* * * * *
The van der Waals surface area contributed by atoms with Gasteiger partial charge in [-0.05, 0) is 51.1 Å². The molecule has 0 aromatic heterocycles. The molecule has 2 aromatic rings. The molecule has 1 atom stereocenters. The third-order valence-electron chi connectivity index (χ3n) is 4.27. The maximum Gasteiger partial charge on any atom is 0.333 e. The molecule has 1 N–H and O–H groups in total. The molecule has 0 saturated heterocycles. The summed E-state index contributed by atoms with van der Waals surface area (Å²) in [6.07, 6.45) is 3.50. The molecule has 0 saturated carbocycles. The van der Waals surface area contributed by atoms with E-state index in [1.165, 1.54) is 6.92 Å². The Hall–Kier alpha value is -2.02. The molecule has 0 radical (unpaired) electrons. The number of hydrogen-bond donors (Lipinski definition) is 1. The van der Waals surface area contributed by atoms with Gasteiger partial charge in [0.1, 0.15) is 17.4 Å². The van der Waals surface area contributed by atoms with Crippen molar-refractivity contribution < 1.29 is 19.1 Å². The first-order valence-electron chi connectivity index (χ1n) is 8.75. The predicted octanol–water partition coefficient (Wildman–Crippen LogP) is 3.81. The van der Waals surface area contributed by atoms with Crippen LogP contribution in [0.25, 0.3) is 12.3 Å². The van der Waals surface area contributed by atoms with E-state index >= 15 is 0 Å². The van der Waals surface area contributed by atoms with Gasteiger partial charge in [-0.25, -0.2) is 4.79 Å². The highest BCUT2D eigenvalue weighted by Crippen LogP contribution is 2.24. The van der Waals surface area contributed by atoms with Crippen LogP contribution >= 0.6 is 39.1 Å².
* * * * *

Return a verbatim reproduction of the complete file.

The van der Waals surface area contributed by atoms with Gasteiger partial charge in [-0.05, 0) is 51.1 Å². The molecule has 0 aromatic heterocycles. The molecule has 2 aromatic rings. The molecule has 1 atom stereocenters. The third-order valence-electron chi connectivity index (χ3n) is 4.27. The maximum Gasteiger partial charge on any atom is 0.333 e. The molecule has 1 N–H and O–H groups in total. The molecule has 0 saturated heterocycles. The summed E-state index contributed by atoms with van der Waals surface area (Å²) in [6.07, 6.45) is 3.50. The molecule has 0 saturated carbocycles. The van der Waals surface area contributed by atoms with E-state index in [1.165, 1.54) is 6.92 Å². The Hall–Kier alpha value is -2.02. The molecule has 0 radical (unpaired) electrons. The number of hydrogen-bond donors (Lipinski definition) is 1. The van der Waals surface area contributed by atoms with Gasteiger partial charge in [0.1, 0.15) is 17.4 Å². The van der Waals surface area contributed by atoms with Crippen molar-refractivity contribution < 1.29 is 19.1 Å². The first-order valence-electron chi connectivity index (χ1n) is 8.75. The predicted octanol–water partition coefficient (Wildman–Crippen LogP) is 3.81. The van der Waals surface area contributed by atoms with Crippen LogP contribution in [0.25, 0.3) is 12.3 Å². The van der Waals surface area contributed by atoms with E-state index >= 15 is 0 Å². The van der Waals surface area contributed by atoms with Gasteiger partial charge in [-0.25, -0.2) is 4.79 Å². The highest BCUT2D eigenvalue weighted by Crippen LogP contribution is 2.24. The van der Waals surface area contributed by atoms with Crippen LogP contribution >= 0.6 is 39.1 Å².